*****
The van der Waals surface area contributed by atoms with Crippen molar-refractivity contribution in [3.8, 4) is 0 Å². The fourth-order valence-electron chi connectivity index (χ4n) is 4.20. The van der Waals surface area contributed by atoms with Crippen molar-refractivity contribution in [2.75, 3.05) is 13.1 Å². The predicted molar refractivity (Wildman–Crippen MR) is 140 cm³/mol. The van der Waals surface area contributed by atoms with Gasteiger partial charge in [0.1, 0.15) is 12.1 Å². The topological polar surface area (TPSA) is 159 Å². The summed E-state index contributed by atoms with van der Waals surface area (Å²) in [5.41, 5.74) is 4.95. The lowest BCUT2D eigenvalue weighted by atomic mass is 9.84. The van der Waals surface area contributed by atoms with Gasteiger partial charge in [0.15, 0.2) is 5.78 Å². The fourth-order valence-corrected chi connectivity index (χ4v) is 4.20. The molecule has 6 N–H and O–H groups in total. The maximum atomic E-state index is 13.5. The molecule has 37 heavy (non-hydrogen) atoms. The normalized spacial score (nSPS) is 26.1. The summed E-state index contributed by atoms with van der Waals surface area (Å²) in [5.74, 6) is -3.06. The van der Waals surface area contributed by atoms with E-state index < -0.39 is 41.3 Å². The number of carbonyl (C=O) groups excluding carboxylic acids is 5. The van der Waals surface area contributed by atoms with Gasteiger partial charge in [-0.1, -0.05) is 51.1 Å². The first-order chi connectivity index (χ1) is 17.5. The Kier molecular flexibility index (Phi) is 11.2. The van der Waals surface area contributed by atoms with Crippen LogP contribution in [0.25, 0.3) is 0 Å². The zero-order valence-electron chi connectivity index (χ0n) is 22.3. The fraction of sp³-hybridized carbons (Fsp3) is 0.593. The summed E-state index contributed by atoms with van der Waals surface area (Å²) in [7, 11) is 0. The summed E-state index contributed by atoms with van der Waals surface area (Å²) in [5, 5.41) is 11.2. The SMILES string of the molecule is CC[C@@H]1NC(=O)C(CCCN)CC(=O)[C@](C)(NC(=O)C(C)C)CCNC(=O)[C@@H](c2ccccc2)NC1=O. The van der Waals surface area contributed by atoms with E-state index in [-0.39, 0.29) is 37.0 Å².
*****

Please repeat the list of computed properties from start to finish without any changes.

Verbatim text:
The van der Waals surface area contributed by atoms with Crippen molar-refractivity contribution in [3.8, 4) is 0 Å². The fourth-order valence-electron chi connectivity index (χ4n) is 4.20. The van der Waals surface area contributed by atoms with Crippen molar-refractivity contribution in [2.75, 3.05) is 13.1 Å². The predicted molar refractivity (Wildman–Crippen MR) is 140 cm³/mol. The van der Waals surface area contributed by atoms with Gasteiger partial charge in [0.1, 0.15) is 12.1 Å². The topological polar surface area (TPSA) is 159 Å². The summed E-state index contributed by atoms with van der Waals surface area (Å²) in [5.41, 5.74) is 4.95. The lowest BCUT2D eigenvalue weighted by atomic mass is 9.84. The van der Waals surface area contributed by atoms with Gasteiger partial charge in [0.15, 0.2) is 5.78 Å². The fourth-order valence-corrected chi connectivity index (χ4v) is 4.20. The molecule has 6 N–H and O–H groups in total. The maximum atomic E-state index is 13.5. The molecule has 37 heavy (non-hydrogen) atoms. The normalized spacial score (nSPS) is 26.1. The summed E-state index contributed by atoms with van der Waals surface area (Å²) in [5.74, 6) is -3.06. The van der Waals surface area contributed by atoms with E-state index < -0.39 is 41.3 Å². The number of carbonyl (C=O) groups excluding carboxylic acids is 5. The van der Waals surface area contributed by atoms with Gasteiger partial charge in [-0.1, -0.05) is 51.1 Å². The first-order chi connectivity index (χ1) is 17.5. The Kier molecular flexibility index (Phi) is 11.2. The van der Waals surface area contributed by atoms with Crippen LogP contribution in [0.25, 0.3) is 0 Å². The zero-order valence-electron chi connectivity index (χ0n) is 22.3. The fraction of sp³-hybridized carbons (Fsp3) is 0.593. The summed E-state index contributed by atoms with van der Waals surface area (Å²) in [7, 11) is 0. The summed E-state index contributed by atoms with van der Waals surface area (Å²) in [5, 5.41) is 11.2. The SMILES string of the molecule is CC[C@@H]1NC(=O)C(CCCN)CC(=O)[C@](C)(NC(=O)C(C)C)CCNC(=O)[C@@H](c2ccccc2)NC1=O. The van der Waals surface area contributed by atoms with E-state index in [-0.39, 0.29) is 37.0 Å².